Director, documentarist, producer, teacher. One of the earliest women directors at the National Film Board during World War II, queer-friendly Parker was in the McLaren and Glover circle, and her gentle, practical feminism was a force behind several of the more subtextable NFB chestnuts of the 1950s. Her astute interrogations of masculinity in the age of enforced gender obedience (see Chapter 5) included above all The Stratford Adventure (1954), memorable for a dramatized cruising scene over coaching and cigarettes between bisexual stage star Alec Guinness and gorgeously queer novitiate actor Timothy Findley. But Being Different (dir. Julia Murphy, script Parker, 1957, 10) is one of the queerest Canadian films of the 1950s famine, an NFB remake of Tea and Sympathy and proto-feminist challenge to monolithic machismo and gender conformity. An elementary teacher trying to encourage nonconventional gender performativity reads aloud 12-year-old George's essay on the pleasures of butterfly catching, and his hockey-loving buddies on the paper route are merciless in their harassment of the transgressor. According to the convention of the “trigger film,” we don’t see George making up his mind, but he knows he has to choose, and no film before or after has ever so compassionately captured the cruelty—and the potential freedom—entailed in that choice. Towards the end of her career, Parker produced in the Montreal independent sector and taught film at Vanier College.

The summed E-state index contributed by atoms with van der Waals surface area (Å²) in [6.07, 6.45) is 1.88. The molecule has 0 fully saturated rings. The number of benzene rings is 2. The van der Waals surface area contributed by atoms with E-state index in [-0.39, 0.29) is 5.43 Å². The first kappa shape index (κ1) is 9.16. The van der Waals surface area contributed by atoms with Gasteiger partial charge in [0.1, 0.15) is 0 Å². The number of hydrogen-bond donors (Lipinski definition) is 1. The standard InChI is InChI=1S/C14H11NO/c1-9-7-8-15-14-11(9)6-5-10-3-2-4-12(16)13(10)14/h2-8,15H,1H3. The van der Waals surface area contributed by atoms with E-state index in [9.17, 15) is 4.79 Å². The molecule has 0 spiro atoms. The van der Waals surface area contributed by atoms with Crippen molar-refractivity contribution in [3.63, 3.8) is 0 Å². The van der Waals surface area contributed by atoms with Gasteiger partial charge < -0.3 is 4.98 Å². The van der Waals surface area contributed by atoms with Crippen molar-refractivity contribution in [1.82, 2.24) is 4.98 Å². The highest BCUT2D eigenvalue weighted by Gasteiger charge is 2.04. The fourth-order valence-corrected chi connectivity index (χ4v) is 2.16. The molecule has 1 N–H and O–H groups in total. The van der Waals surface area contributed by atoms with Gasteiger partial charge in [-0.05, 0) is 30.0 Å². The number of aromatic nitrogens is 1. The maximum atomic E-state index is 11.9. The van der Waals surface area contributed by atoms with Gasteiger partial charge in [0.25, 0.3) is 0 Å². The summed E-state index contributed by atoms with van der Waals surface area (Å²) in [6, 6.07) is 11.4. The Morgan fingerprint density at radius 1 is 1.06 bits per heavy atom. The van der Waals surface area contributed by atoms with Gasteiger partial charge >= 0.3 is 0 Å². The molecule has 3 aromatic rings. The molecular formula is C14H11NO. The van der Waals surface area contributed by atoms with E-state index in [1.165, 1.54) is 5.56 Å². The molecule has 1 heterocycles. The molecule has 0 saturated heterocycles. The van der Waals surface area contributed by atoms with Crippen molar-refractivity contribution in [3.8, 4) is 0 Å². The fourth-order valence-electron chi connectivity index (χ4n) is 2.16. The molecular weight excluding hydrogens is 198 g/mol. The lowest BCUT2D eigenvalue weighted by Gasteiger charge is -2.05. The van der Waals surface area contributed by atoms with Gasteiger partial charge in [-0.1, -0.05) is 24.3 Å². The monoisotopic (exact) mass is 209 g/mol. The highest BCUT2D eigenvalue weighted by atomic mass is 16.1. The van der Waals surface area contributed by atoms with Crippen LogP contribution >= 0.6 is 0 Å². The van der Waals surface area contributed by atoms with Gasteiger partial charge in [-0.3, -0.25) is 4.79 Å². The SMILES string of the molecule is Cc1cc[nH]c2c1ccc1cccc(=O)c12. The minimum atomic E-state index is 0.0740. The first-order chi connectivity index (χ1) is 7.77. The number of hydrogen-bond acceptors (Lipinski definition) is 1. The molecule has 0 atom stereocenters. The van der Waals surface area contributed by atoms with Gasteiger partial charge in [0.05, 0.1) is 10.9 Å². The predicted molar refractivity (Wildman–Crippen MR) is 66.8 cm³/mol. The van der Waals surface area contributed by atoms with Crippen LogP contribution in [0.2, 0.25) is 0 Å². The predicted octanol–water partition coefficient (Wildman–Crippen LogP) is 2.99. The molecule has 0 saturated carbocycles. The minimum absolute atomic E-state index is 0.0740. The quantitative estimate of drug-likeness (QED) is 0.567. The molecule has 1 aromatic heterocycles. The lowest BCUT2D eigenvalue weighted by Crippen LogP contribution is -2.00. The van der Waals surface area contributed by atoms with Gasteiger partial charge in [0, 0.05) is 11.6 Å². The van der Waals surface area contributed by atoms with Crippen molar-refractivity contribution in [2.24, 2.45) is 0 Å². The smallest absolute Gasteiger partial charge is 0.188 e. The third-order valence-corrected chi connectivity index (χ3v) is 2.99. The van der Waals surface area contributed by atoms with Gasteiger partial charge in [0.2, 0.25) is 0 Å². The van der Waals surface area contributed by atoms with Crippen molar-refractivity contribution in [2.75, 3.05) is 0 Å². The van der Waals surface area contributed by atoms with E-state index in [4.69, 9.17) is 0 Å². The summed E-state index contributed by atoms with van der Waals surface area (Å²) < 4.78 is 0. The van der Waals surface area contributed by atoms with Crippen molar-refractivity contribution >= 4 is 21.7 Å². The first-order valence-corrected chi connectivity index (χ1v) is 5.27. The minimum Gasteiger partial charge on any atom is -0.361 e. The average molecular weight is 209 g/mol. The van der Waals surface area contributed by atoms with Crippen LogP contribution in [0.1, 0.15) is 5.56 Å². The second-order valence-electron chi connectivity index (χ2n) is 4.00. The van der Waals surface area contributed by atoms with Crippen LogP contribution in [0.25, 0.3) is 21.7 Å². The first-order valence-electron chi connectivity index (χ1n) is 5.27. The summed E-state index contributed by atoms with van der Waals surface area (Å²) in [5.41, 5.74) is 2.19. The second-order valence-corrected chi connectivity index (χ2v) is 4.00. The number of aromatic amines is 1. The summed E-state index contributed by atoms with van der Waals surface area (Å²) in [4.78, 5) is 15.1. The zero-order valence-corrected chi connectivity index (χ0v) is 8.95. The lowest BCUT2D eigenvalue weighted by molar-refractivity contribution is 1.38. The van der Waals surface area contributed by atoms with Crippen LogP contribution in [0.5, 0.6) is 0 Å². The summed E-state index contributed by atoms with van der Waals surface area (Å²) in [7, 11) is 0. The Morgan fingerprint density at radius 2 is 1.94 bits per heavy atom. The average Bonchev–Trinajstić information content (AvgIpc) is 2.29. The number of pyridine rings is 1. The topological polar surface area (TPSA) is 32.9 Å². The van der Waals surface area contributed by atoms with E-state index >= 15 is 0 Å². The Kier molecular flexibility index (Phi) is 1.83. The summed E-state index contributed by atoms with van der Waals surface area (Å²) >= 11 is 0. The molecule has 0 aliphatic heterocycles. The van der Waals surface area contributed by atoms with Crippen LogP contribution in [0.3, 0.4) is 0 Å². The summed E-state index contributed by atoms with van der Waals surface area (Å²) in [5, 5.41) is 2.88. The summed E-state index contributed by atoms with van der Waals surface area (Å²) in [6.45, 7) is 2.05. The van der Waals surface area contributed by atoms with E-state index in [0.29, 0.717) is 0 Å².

Montreal , QC